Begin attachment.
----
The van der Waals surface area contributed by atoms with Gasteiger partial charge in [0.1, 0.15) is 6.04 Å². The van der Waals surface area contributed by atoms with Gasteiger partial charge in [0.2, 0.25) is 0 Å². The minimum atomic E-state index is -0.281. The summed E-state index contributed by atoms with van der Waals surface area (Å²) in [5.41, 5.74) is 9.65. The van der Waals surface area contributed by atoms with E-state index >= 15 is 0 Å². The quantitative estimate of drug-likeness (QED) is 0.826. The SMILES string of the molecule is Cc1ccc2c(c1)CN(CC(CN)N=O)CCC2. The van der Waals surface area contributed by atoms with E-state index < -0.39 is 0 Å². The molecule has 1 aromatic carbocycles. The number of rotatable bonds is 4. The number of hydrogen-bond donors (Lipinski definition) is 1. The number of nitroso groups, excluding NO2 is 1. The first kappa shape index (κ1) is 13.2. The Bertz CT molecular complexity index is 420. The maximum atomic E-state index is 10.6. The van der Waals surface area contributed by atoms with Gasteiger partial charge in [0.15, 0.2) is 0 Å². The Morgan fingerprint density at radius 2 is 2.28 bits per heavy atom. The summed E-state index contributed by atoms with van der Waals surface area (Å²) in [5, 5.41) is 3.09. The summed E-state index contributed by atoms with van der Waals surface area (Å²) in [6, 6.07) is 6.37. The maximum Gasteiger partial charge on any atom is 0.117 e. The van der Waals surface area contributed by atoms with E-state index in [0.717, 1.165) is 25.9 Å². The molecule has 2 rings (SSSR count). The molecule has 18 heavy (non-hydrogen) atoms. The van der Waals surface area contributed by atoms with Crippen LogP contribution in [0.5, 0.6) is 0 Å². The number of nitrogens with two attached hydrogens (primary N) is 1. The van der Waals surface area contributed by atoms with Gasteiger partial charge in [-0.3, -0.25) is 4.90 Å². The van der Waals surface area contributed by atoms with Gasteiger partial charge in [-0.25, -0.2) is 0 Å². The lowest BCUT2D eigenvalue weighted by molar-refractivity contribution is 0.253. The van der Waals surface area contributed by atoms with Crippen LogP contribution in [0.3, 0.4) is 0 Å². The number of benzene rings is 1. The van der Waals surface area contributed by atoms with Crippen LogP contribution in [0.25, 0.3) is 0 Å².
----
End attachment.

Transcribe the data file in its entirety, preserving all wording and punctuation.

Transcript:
The van der Waals surface area contributed by atoms with Gasteiger partial charge in [0.1, 0.15) is 6.04 Å². The van der Waals surface area contributed by atoms with Gasteiger partial charge in [0.2, 0.25) is 0 Å². The minimum atomic E-state index is -0.281. The summed E-state index contributed by atoms with van der Waals surface area (Å²) in [5.41, 5.74) is 9.65. The van der Waals surface area contributed by atoms with E-state index >= 15 is 0 Å². The quantitative estimate of drug-likeness (QED) is 0.826. The SMILES string of the molecule is Cc1ccc2c(c1)CN(CC(CN)N=O)CCC2. The van der Waals surface area contributed by atoms with E-state index < -0.39 is 0 Å². The molecule has 1 aromatic carbocycles. The number of rotatable bonds is 4. The number of hydrogen-bond donors (Lipinski definition) is 1. The number of nitroso groups, excluding NO2 is 1. The first kappa shape index (κ1) is 13.2. The Bertz CT molecular complexity index is 420. The maximum atomic E-state index is 10.6. The van der Waals surface area contributed by atoms with Gasteiger partial charge in [0.15, 0.2) is 0 Å². The Morgan fingerprint density at radius 2 is 2.28 bits per heavy atom. The summed E-state index contributed by atoms with van der Waals surface area (Å²) in [5, 5.41) is 3.09. The summed E-state index contributed by atoms with van der Waals surface area (Å²) in [6, 6.07) is 6.37. The maximum Gasteiger partial charge on any atom is 0.117 e. The van der Waals surface area contributed by atoms with E-state index in [0.717, 1.165) is 25.9 Å². The molecule has 2 rings (SSSR count). The molecule has 18 heavy (non-hydrogen) atoms. The van der Waals surface area contributed by atoms with Crippen LogP contribution in [0.5, 0.6) is 0 Å². The number of nitrogens with two attached hydrogens (primary N) is 1. The van der Waals surface area contributed by atoms with Gasteiger partial charge in [-0.3, -0.25) is 4.90 Å². The van der Waals surface area contributed by atoms with Gasteiger partial charge in [-0.25, -0.2) is 0 Å². The lowest BCUT2D eigenvalue weighted by molar-refractivity contribution is 0.253. The van der Waals surface area contributed by atoms with Crippen LogP contribution in [0.3, 0.4) is 0 Å². The number of benzene rings is 1. The van der Waals surface area contributed by atoms with Crippen LogP contribution in [0.25, 0.3) is 0 Å².